Why Electricity Governance?Decisions about how to generate, deliver and pay for electricity have a profound effect on people’s lives: Who gets electricity and at what price? What role should the private sector play in expanding generation and delivery? What is the right mix of technologies to meet growing demand for electricity, from conventional fuels to wind, solar and other renewables? How should the need for affordable energy be balanced against responses to climate change?
By strengthening electricity governance – the processes, institutions, and actors that shape how such decisions are made – countries can develop more equitable and sustainable electricity policies. Transparent, inclusive and accountable electricity governance can ensure that decisions taken work in the public interest.
What is the Electricity Governance Initiative?The Electricity Governance Initiative (EGI) is a unique network of civil society organizations dedicated to promoting transparent, inclusive and accountable decision-making in the electricity sector. We facilitate collaboration of civil society, policymakers, regulators, and other electricity sector actors using a common framework to define “good governance.”
Since 2005, we have worked with civil society organizations around the world to complete assessments of electricity governance in their respective countries, and to advocate for improvements in governance. More than 30 organizations around the world are now partners in the Initiative. The World Resources Institute serves as the global secretariat for EGI, with the Prayas Energy Group (India) serving as our special knowledge partner.
In-Country Assessments EGI empowers civil society organizations to assess and promote improved electricity sector governance in their countries. The first step is an accurate assessment of a country’s current practices and institutions using the EGI toolkit, an indicator-based methodology that helps our in-country partners map decision-making processes in the sector. In each country, partners then produce a branded assessment report which they can use as a foundation to promote improved governance.
National Engagement Between Civil Society and Government EGI assessment reports create a shared language and platform that bring stakeholders together to make meaningful improvements in policy, planning and regulatory decision making processes. EGI convenes civil society, government, utilities, the private sector, and local people to discuss new solutions to pressing problems in the electricity sector.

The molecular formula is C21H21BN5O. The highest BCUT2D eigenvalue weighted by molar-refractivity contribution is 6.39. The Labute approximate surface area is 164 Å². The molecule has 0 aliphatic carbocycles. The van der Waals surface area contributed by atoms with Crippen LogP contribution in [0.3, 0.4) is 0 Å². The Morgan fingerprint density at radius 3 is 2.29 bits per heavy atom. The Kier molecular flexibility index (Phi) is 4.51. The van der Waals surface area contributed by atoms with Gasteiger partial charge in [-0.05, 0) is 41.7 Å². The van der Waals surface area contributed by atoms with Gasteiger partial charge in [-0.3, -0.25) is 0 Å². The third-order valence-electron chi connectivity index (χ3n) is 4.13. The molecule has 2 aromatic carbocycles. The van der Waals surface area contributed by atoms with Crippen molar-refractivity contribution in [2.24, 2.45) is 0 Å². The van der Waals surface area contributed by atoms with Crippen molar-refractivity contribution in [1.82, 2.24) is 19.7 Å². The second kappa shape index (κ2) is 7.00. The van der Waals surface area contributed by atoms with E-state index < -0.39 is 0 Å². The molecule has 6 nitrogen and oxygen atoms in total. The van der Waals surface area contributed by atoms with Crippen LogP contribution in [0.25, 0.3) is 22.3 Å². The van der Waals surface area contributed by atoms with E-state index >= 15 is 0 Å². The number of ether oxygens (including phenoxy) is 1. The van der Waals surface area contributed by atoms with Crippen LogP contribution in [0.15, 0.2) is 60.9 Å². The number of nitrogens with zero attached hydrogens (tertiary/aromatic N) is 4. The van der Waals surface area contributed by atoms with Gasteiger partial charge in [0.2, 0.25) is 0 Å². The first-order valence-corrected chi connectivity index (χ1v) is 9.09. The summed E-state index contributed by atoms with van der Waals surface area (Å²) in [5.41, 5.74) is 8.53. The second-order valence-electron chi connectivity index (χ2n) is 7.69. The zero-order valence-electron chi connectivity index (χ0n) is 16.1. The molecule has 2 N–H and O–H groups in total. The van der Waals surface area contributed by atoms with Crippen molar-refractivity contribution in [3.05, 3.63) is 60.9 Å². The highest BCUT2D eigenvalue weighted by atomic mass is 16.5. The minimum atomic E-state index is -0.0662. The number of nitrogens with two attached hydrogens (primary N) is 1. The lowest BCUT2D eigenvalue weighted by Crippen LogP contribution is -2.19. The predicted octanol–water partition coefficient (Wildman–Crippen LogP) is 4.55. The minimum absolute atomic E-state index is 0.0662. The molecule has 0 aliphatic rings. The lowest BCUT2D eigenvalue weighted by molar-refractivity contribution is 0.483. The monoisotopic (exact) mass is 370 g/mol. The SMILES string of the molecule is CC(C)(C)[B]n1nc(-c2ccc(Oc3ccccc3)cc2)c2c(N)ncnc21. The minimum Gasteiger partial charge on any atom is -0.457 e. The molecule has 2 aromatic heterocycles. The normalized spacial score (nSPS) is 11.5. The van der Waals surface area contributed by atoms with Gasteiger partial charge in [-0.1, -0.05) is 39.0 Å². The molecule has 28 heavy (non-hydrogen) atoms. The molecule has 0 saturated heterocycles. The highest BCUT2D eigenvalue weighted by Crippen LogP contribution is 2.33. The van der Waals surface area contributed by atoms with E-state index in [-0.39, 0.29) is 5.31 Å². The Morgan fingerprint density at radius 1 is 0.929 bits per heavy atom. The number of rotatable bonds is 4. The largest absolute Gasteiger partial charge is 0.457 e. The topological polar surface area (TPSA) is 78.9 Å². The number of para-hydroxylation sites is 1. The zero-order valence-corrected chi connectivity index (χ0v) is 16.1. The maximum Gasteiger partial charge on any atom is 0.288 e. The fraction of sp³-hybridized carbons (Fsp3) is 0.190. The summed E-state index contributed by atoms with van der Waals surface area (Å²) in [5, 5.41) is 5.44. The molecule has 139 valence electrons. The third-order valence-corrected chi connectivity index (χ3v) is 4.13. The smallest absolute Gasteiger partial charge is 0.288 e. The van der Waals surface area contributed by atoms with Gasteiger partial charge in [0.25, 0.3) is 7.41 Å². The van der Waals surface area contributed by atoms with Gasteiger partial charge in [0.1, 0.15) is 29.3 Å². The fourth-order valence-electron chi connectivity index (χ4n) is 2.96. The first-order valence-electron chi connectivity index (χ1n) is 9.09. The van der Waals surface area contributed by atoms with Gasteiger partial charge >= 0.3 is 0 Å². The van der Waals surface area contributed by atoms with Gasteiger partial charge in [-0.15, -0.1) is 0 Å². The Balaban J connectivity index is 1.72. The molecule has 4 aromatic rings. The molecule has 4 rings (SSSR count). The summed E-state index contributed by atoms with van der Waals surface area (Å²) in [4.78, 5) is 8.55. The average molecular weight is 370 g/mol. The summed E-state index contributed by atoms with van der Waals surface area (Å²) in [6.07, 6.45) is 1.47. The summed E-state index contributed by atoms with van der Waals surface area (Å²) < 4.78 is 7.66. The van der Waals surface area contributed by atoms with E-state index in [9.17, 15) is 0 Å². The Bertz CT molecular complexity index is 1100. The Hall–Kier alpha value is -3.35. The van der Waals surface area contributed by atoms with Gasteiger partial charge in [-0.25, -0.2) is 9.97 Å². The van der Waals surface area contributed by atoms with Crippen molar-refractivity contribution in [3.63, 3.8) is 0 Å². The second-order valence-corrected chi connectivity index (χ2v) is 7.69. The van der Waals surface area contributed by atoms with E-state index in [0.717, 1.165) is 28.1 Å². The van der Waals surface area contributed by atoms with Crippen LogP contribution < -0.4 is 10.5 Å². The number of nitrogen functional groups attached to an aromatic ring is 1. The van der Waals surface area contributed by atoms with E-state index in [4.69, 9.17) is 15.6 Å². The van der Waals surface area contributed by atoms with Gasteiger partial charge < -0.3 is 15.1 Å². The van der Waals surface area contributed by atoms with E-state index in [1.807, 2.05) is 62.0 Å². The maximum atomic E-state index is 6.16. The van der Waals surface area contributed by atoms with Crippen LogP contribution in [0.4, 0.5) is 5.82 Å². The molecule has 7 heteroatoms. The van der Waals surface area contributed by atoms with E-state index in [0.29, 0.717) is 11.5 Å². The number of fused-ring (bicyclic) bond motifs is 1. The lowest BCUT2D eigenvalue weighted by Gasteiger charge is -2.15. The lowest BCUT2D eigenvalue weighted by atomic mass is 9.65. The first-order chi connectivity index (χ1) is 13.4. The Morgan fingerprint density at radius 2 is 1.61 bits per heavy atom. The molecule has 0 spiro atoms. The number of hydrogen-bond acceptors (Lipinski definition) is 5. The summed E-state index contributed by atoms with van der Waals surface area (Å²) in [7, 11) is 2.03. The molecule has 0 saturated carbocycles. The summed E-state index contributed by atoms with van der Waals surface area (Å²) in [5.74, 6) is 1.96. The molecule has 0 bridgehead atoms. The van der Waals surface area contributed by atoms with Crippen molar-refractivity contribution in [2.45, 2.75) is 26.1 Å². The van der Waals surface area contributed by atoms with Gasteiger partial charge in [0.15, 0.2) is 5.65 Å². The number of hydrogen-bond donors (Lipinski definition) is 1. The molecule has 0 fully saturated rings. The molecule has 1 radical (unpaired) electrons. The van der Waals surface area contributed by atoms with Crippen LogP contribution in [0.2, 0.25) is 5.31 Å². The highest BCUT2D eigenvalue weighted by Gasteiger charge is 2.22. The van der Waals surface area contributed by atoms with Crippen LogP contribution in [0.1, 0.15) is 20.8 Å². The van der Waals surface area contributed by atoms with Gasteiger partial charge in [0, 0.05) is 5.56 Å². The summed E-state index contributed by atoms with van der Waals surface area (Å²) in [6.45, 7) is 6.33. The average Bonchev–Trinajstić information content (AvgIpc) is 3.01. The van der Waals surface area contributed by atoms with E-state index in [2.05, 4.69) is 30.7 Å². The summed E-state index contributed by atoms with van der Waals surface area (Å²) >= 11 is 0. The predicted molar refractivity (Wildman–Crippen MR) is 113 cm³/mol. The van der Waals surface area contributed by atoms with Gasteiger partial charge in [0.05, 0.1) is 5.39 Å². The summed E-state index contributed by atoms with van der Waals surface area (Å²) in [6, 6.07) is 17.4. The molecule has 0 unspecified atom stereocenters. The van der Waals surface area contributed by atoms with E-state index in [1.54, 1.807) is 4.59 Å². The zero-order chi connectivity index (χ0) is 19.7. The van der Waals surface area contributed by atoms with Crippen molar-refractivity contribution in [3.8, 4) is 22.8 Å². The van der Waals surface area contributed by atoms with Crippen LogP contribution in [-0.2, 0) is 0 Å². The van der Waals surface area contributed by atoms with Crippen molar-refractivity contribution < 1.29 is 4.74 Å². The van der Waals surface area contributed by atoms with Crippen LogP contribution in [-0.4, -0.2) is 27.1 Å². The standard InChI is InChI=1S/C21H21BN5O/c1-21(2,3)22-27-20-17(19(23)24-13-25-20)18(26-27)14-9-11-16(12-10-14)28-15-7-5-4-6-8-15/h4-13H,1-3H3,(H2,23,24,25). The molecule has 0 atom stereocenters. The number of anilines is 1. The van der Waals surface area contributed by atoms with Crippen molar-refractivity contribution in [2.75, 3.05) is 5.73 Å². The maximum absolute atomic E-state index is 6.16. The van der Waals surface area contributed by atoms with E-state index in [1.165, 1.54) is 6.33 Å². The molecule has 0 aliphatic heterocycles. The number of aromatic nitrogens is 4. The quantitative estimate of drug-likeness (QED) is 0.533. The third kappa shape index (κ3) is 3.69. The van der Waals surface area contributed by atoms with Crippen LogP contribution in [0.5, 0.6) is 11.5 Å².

A Global Network of Partners EGI links national civil society groups to a global network of partners confronting similar challenges in different parts of the world. By convening these organizations, and supporting ongoing communication through electronic forums, our partners share experiences and advance collective strategies for improving governance. EGI is a learning network that responds to the evolving challenges that various stakeholders confront in the sector.
Global Engagement on Electricity Policy Drawing on the work of in-country partners, we provide analysis and input to multilateral and regional development banks—including the World Bank and Asian Development Bank—as they develop energy strategies, technical assistance approaches, and investment decisions.
Insights from EGI’s work have informed investment plans approved by the Clean Technology Fund. Since 2008, we have convened forums to bring together electricity regulators from developed and developing countries to share and reflect critically upon their experiences with promoting clean energy.
Through such initiatives, EGI has become a unique new source of insights into the practical realities of quickly evolving markets for clean energy in developing countries around the world.
EGI is supported by the Netherlands Ministry of Foreign Affairs, the Open Society Foundation, the Swedish International Development Cooperation Agency, the Shakti Foundation, and the German Federal Environment Ministry. Past supporters included the C.S. Mott Foundation, the Tides Foundation Energy Collaborative, the Renewable Energy and Energy Efficiency Partnership, the U.K. Foreign Commonwealth Office, the U.S. Agency for International Development, and the Wallace Global Fund.